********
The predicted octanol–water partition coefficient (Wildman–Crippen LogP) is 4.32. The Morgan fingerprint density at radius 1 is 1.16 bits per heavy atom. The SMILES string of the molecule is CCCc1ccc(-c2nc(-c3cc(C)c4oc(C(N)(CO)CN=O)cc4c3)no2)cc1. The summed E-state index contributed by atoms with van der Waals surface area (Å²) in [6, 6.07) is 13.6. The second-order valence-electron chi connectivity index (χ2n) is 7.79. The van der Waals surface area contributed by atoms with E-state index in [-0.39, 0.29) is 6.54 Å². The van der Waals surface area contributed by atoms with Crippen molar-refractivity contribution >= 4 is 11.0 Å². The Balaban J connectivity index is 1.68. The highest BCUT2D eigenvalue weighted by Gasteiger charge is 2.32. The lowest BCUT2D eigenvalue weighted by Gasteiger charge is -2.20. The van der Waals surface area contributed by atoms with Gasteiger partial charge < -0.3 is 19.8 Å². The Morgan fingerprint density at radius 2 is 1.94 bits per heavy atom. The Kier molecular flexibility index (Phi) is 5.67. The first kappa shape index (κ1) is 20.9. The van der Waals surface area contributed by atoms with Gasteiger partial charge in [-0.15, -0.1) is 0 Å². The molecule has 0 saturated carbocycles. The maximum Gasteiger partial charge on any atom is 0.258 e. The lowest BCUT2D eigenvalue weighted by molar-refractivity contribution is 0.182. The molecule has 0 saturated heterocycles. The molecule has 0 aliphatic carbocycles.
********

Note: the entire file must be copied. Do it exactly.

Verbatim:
The predicted octanol–water partition coefficient (Wildman–Crippen LogP) is 4.32. The Morgan fingerprint density at radius 1 is 1.16 bits per heavy atom. The SMILES string of the molecule is CCCc1ccc(-c2nc(-c3cc(C)c4oc(C(N)(CO)CN=O)cc4c3)no2)cc1. The summed E-state index contributed by atoms with van der Waals surface area (Å²) in [6, 6.07) is 13.6. The second-order valence-electron chi connectivity index (χ2n) is 7.79. The van der Waals surface area contributed by atoms with E-state index in [-0.39, 0.29) is 6.54 Å². The van der Waals surface area contributed by atoms with Crippen molar-refractivity contribution >= 4 is 11.0 Å². The Balaban J connectivity index is 1.68. The highest BCUT2D eigenvalue weighted by Gasteiger charge is 2.32. The lowest BCUT2D eigenvalue weighted by Gasteiger charge is -2.20. The van der Waals surface area contributed by atoms with Gasteiger partial charge < -0.3 is 19.8 Å². The Morgan fingerprint density at radius 2 is 1.94 bits per heavy atom. The Kier molecular flexibility index (Phi) is 5.67. The first kappa shape index (κ1) is 20.9. The van der Waals surface area contributed by atoms with Gasteiger partial charge in [-0.15, -0.1) is 0 Å². The molecule has 0 saturated carbocycles. The maximum Gasteiger partial charge on any atom is 0.258 e. The lowest BCUT2D eigenvalue weighted by molar-refractivity contribution is 0.182. The molecule has 0 saturated heterocycles. The molecule has 0 aliphatic carbocycles.